“Everybody thinks I have tons of cash,” laughs Nielsen who currently fronts the band The Rusted Hearts and recently captured an Oscar nod for the soundtrack for the documentary Undefeated.  “It came out in the news who my dad was and, all of a sudden, it was like ‘You’re Cheap Trick! Give me some money!’  People also think that every time I go into the studio I get to use all my dad’s guitars. I wish that were the case because he’s got some great guitars.  But it’s not.”
Nielsen talked about being the offspring of a rock god in a recent interview with Rock Cellar Magazine.
RCM: What was your father’s reaction when you told him you wanted to get into the rock and roll business?
MN: I had a guitar the next day.  He was fine with it.
RCM: He didn’t say ‘are you out of your mind’?
MN: I wish he had!  I wasn’t born when he was going through the rock star thing.  By the time I came into the picture, all I saw was the glamorous and fun side.  Cheap Trick  was already a hugely successful band and so I just assumed that was all there was to it.
RCM: But that impression changed?
MN: Yeah.  As I got older, I started seeing some of the bad stuff as well.  Consequently now I know all the stuff.
RCM: What are the advantages and disadvantages of  being in the business when your father is a big star?
MN:  Obviously the advantage is that you can get your foot in the door a little bit easier. The disadvantage is that, once you get your foot in the door, people have a preconceived notion of what I’m about. They think they know what my sound is going to be and  what my personality is going to be. People sometimes think I’m going to have an attitude and a sense of entitlement. I grew up in Rockford, Illinois. I went to public schools. I don’t have shit for entitlement.
RCM: So the disadvantages have outweighed the advantages as far as your career are concerned?
MN:  I think so. People are like ‘Oh he’s so and so’s kid and he gets shows booked through his dad.’  People inside the industry know that’s not how it works.  People outside the business just assume things.  I’ve heard it all so many times.
RCM: As an example?
MN:  We were doing a show in a club a couple of weeks ago.  I was sitting at the bar and this girl comes over and sits down next to me.  She didn’t know who I was but she just started railing on the person she thought I was.  I had a silver spoon in my mouth and all kinds of other bullshit.  She was just totally badmouthing me.   Suddenly she said ‘Wait a second!  You’re him!’ I said ‘Yeah I’m the silver spoon guy.’   She screamed at me, flipped me off and then left.  After all that, I still didn’t change her opinion of me.  The people who buy into that sort of thing are just ignorant.
RCM: Were doors opened for you because of your father?
MN:  Not too many.  As far as my current band goes, not at all.   My father’s name could only take me so far.  At the end of the day, I had to be able to draw numbers and draw people.  I had to be good.  If I wasn’t all those things, I wouldn’t get asked back, no matter who my father was.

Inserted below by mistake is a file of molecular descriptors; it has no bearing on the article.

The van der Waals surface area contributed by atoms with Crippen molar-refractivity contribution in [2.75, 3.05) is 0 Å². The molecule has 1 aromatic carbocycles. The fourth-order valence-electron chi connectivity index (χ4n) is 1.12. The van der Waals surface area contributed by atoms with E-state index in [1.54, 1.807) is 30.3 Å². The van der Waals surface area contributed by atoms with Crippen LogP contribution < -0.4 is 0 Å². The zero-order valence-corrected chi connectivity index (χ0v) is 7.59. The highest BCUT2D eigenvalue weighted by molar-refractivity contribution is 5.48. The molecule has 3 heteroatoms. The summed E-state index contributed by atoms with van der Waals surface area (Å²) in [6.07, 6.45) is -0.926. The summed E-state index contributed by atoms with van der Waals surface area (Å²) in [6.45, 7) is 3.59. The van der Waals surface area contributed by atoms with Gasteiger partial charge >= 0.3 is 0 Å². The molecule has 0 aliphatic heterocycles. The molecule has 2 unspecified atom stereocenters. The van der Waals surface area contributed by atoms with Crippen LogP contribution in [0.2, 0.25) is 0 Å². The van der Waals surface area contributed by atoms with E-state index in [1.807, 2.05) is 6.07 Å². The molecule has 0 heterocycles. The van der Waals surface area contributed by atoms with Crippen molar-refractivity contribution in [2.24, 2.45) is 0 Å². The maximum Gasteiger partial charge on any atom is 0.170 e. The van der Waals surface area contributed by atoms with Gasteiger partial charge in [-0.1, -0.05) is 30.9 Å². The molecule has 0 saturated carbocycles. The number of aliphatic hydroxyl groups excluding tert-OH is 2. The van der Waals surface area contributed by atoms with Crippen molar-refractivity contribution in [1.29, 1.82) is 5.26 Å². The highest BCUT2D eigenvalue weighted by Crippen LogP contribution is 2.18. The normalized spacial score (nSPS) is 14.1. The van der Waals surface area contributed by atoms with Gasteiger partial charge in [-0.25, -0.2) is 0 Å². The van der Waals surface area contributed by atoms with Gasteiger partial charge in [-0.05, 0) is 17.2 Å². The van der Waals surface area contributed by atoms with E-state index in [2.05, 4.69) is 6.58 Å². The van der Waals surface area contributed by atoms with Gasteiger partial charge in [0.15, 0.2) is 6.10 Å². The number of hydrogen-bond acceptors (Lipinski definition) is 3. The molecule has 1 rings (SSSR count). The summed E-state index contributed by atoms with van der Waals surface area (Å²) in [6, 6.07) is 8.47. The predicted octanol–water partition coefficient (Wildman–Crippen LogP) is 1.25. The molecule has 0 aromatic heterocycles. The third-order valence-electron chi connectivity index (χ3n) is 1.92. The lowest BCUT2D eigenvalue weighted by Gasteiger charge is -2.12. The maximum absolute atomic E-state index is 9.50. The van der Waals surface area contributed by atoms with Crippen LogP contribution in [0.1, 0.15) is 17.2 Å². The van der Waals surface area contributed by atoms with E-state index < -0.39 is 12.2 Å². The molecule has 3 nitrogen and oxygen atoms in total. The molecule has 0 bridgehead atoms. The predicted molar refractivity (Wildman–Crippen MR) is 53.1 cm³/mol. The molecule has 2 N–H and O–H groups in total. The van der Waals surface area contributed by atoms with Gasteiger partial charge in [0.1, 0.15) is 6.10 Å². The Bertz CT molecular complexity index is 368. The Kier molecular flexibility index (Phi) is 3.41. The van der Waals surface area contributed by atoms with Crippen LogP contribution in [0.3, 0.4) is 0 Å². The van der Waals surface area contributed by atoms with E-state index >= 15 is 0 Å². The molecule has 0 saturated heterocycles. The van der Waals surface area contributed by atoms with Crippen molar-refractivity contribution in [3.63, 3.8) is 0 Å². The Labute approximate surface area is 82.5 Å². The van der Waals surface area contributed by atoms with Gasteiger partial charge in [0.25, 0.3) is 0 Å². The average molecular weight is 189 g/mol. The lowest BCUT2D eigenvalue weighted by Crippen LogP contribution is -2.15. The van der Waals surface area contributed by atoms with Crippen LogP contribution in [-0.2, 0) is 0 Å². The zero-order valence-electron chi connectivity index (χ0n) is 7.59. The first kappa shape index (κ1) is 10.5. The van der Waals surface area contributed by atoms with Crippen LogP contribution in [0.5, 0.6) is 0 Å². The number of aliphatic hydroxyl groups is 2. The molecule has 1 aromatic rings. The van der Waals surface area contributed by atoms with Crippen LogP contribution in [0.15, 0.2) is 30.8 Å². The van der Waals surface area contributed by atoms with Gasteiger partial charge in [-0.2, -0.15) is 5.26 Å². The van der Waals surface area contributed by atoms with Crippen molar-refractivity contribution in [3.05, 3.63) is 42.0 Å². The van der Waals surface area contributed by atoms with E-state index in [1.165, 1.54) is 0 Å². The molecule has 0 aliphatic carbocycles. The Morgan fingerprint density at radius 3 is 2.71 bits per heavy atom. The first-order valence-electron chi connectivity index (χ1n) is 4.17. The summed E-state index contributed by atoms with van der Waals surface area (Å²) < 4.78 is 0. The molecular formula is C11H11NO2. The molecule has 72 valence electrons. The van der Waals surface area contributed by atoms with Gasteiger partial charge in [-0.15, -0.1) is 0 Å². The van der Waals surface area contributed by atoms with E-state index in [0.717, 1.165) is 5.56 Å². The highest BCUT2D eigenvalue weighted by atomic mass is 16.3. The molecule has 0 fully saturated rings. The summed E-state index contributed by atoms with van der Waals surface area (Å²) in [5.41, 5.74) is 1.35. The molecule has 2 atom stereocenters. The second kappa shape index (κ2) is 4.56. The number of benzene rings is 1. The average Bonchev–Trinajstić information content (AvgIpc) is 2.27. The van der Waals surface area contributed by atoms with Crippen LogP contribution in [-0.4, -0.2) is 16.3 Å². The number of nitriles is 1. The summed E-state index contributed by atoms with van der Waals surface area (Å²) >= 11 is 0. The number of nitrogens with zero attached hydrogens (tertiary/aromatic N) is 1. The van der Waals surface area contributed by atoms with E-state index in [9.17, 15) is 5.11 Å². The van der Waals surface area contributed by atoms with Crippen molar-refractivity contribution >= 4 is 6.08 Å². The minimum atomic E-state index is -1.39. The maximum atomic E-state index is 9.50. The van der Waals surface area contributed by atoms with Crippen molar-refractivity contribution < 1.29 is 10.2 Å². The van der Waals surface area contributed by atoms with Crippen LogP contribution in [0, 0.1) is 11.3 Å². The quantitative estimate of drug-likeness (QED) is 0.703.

RCM:  Do you keep your father up to date on what’s going on with your career?
MN:  No. My dad finds out what I’m doing through friends.  It’s always been that way between us.   When he does find out about something it’s always ‘Well why didn’t you tell me?’
When he found out I did the music for the movie that won the Academy Award, it was like ‘Why didn’t you tell me that?’  My dad’s got his own thing. He’s always focused on Cheap Trick and for him to venture outside of Cheap Trick into what I’m doing is tough for him.  I don’t think he’s even heard my latest record.
RCM: How does that make you feel?
MN:  I’m just used to it. We have an interesting relationship. We’re more peers than father and son.

RCM: Do the two of you ever clash over the way your relationship is?
MN:  Sometimes.  I would be lying if I said we didn’t.  Sometimes I just want that moment where he’s just my dad.  But I understand that, a lot of times, it’s just hard for him to be a supportive father.  I just don’t get that from him.  It’s not that kind of relationship.   We’ll probably both go to our graves being like that with each other.
RCM: Have you ever toured with Cheap Trick?
MN:  My band has done some support shows with them.  I also played some guitar for them when they were doing the Dream Police shows with the full orchestra.
RCM:  Isn’t that kind of like taking a step back in terms of being your own man?
MN:  I’ve been asked that a lot of times. And the reason I do it is that Cheap Trick pays really well and that allows me to take some risks with my own stuff.

RCM:  Did you ever consider going out under an assumed name just to see what would happen?
MN:  It was only on my last record in 2009 that I actually put my full name on a record for the first time.  At that point, I was just ready to be me.  It just wasn’t about the Nielsen thing anymore.  It was about being cool with who I am and the work that I’ve put in.  Prior to that, I would just shy away from the whole name thing.  I would never publicize it and then people would find out and say ‘Well why didn’t you say something?’  My response was ‘What would it matter?’
Miles Nielsen and his band The Rusted Hearts are touring throughout the summer. Highlights will include stops at the Hard Rock Cafe in Chicago on May 18 and the Summerfest on July 4 in Milwaukee.

Sarah Lee Guthrie

Sarah Lee Guthrie has always been a spontaneous sort.  Consequently, it didn’t take much to put her on the well-worn path pioneered by her father Arlo Guthrie and her legendary grandfather Woody Guthrie.

Photo by David Evans